In 1964, after a report by the U.S. Surgeon General about the hazardous health impacts of smoking and subsequent federal laws limiting smoking and tobacco advertising, tobacco companies shifted their marketing to target Black communities across the country. Big Tobacco had lost their biggest youth demographic, as they were banned from advertising in colleges or from handing out loose cigarettes on campus to students under 21.  

The industry thrives due to strategic co-optation of community leadership whenever it can. Tobacco industries deployed a multi-pronged effort to prey on Black communities by working with Black influencers, handing out free cigarettes through bellhops or barber shops, and funding political campaigns or supporting Black causes. Tobacco businesses have for years tried to create fake cultural affinities like the advertising campaigns for Kool Jazz Festivals with icons such as Dizzy Gillespie.  

Tobacco companies went as far as appropriating #BlackLivesMatter, Juneteenth, and used Dr. Martin Luther King Jr. quotes in their product advertising a couple of years back. Their marketing has been a shallow and peformative public relations strategy to buy good will and actively undermine or discredit the systematic harm tobacco perpetuates. 

In 2009 the U.S. Food and Drug Administration (FDA) banned flavored cigarettes, yet menthol cigarettes slipped by due to a split in the Congressional Black Caucus (CBC). A recent survey found that 85% of Black smokers preferred menthol cigarettes. Many in congressional leadership at the time received support and donations from tobacco companies.  

States like California have been taking strong steps to disrupt Big Tobacco’s assault on Black communities. This past November, Californians voted to support Proposition 31 and uphold Senate Bill 793, authored by former Senator Jerry Hill. Once SB 793, a bill to ban the sale of flavored tobacco products and tobacco product flavor enhancers, was signed into law, Big Tobacco immediately jumped into action to delay the implementation of the law by referendum. California voters saw through this self serving and dangerous ploy and voted in favor of keeping the law, with 63.42% voting to do so. In California, flavored tobacco including menthol flavors remain banned. The industry immediately shifted to introduce new cooling non-menthol tastes.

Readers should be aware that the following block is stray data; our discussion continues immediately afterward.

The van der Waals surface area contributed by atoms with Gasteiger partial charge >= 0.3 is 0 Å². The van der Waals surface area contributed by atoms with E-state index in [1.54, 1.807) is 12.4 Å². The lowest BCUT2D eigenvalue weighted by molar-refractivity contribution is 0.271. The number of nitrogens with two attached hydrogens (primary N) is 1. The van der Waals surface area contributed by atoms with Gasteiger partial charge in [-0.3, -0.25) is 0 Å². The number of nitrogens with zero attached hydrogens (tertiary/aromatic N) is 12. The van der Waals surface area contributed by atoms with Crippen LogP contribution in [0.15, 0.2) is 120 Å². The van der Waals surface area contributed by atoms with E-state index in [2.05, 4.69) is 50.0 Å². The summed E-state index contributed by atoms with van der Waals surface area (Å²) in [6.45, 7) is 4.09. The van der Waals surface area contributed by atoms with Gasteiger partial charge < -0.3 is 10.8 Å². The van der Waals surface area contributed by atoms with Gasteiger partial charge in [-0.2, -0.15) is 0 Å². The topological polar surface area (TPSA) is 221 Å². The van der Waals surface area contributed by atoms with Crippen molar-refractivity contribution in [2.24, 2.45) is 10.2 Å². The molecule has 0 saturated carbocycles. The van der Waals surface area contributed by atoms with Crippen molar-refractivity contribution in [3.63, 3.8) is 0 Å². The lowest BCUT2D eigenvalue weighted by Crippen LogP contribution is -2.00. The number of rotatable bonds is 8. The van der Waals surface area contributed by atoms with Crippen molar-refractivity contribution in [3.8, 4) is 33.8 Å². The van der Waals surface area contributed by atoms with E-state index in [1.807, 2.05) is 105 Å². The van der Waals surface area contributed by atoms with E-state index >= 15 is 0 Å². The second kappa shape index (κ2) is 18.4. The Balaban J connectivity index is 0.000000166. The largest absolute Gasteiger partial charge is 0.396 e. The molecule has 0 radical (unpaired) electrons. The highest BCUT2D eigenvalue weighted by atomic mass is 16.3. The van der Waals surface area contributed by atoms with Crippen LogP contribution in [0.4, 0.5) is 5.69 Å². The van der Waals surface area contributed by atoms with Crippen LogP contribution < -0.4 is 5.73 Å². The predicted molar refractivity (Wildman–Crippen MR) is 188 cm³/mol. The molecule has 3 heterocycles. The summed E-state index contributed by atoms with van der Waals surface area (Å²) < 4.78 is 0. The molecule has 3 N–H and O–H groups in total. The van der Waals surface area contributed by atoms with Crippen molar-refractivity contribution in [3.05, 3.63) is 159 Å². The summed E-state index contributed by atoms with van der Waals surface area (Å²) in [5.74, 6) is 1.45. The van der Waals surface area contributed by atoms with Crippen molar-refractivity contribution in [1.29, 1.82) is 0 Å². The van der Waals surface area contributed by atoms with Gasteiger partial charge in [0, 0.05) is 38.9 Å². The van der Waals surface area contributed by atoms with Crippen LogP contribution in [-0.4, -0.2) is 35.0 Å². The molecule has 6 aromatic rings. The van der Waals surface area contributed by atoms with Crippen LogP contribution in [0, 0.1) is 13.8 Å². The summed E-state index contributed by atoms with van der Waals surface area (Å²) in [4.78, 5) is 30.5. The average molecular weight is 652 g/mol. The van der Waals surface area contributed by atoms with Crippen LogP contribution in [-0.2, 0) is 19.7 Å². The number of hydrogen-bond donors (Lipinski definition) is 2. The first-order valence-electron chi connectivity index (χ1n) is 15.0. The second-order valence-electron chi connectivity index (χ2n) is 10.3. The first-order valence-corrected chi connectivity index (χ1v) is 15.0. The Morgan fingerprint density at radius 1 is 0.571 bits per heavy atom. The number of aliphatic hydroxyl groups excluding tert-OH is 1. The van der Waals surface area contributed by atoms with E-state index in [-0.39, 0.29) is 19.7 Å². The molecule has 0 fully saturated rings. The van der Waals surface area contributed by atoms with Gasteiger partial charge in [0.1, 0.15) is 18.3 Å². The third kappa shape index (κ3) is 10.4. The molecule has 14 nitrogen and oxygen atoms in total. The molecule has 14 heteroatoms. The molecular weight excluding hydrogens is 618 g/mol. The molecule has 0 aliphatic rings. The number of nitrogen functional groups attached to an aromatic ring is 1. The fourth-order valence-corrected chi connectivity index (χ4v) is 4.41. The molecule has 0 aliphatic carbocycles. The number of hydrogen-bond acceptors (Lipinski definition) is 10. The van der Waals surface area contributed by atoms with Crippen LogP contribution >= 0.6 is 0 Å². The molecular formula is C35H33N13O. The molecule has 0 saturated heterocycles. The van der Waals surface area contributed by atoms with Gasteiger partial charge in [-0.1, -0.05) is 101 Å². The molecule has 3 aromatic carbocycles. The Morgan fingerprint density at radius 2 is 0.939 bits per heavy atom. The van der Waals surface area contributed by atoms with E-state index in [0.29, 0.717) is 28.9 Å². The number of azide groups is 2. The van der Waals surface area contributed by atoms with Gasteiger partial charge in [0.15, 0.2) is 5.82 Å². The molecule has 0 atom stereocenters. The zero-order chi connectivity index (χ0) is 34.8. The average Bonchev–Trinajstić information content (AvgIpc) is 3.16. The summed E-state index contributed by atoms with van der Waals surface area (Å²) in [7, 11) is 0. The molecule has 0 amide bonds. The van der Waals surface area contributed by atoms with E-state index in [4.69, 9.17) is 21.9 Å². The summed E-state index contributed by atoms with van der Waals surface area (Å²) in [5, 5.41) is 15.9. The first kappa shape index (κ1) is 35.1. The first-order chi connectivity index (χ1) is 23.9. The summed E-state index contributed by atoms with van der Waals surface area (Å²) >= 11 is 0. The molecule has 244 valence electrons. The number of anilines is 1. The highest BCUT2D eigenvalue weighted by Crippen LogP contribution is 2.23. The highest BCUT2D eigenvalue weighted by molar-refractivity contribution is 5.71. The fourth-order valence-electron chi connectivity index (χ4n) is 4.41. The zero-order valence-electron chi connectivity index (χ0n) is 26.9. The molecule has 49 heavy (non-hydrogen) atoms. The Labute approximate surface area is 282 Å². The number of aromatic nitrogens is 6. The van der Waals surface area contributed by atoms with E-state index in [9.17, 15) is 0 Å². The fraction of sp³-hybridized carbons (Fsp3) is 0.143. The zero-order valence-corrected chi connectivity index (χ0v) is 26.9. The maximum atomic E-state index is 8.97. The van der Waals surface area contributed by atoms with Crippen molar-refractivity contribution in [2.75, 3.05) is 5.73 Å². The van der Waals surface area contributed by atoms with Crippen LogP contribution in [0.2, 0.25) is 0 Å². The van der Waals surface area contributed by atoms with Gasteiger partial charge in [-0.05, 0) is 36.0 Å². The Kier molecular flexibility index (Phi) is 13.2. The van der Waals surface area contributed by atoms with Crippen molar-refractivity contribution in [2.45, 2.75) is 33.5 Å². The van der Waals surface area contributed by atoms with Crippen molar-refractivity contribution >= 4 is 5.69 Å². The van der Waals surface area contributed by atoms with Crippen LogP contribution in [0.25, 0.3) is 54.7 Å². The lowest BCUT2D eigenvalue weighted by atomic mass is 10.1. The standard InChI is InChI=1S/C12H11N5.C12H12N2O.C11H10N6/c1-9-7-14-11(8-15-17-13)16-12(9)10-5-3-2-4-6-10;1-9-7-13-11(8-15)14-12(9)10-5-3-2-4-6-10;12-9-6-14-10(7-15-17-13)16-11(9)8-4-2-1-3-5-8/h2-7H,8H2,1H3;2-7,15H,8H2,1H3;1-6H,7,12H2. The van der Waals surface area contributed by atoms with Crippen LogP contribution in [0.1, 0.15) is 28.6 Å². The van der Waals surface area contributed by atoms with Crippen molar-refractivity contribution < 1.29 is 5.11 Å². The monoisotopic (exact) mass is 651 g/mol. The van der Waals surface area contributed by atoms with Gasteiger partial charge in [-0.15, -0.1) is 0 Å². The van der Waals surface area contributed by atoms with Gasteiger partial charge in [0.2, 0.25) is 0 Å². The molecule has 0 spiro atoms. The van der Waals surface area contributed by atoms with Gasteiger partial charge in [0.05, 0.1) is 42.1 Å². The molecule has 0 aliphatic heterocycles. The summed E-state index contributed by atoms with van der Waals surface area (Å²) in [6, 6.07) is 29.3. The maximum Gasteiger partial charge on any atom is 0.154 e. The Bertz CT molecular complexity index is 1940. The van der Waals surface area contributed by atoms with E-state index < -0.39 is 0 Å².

In response, the African American Tobacco Control Leadership Council (AATCLC) and California Attorney General, Rob Bonta sent warning letters to RJ Reynolds and Imperial Tobacco Group Brands to stop these new products from harming Black communities.  

AATCLC Co-Chair Dr. Phillip Gardiner proclaimed that this violated the state’s law prohibiting the sale of flavored tobacco, “we will not sit by as tobacco companies work to continue their assault on the health of Black people.” 

Big Tobacco is just one example of an issue at the intersection of public health and racial justice. Thankfully, lawmakers, advocates, community groups, and voters came together to call out their predatory and harmful practices. When we come together, we can stop special interests and protect the health and well-being of Californians.  

Western Center Reactions to Supreme Court Rulings on Affirmative Action

Western Center Reactions to Supreme Court Rulings on Affirmative Action  

On June 29th, 2023, the Supreme Court announced their long-awaited rulings on race-based college admissions. In an unsurprising, yet still deeply disappointing move, the court ruled affirmative action as unconstitutional. Western Center is guided by our North Star: “we seek to eliminate poverty and advance racial and economic justice by dismantling and transforming systems so all communities in California can thrive.” To do so, we must acknowledge the painful and persistent history of racism in our nation and its continued impact on the people we serve, permeating health, housing, public benefits, and access to justice. We will continue our righteous work for equity and justice in the face of these challenges. 

Below are reactions from Western Center staff and interns on this ruling: 

“I am deeply disappointed and downright angry about the Supreme Court’s decision to overrule its prior precedent permitting race to be one of many factors used in the higher education admissions process. It is quite profound that this historic blow hit us on the same day as the release of the historic CA Reparations Task Force final report. We weep and we rejoice simultaneously! We who believe in freedom cannot rest until it comes! I’m grateful for all the social justice warriors making a difference every day! Keep fighting the good fight! We need you!” 

  • Crystal D. Crawford, Executive Director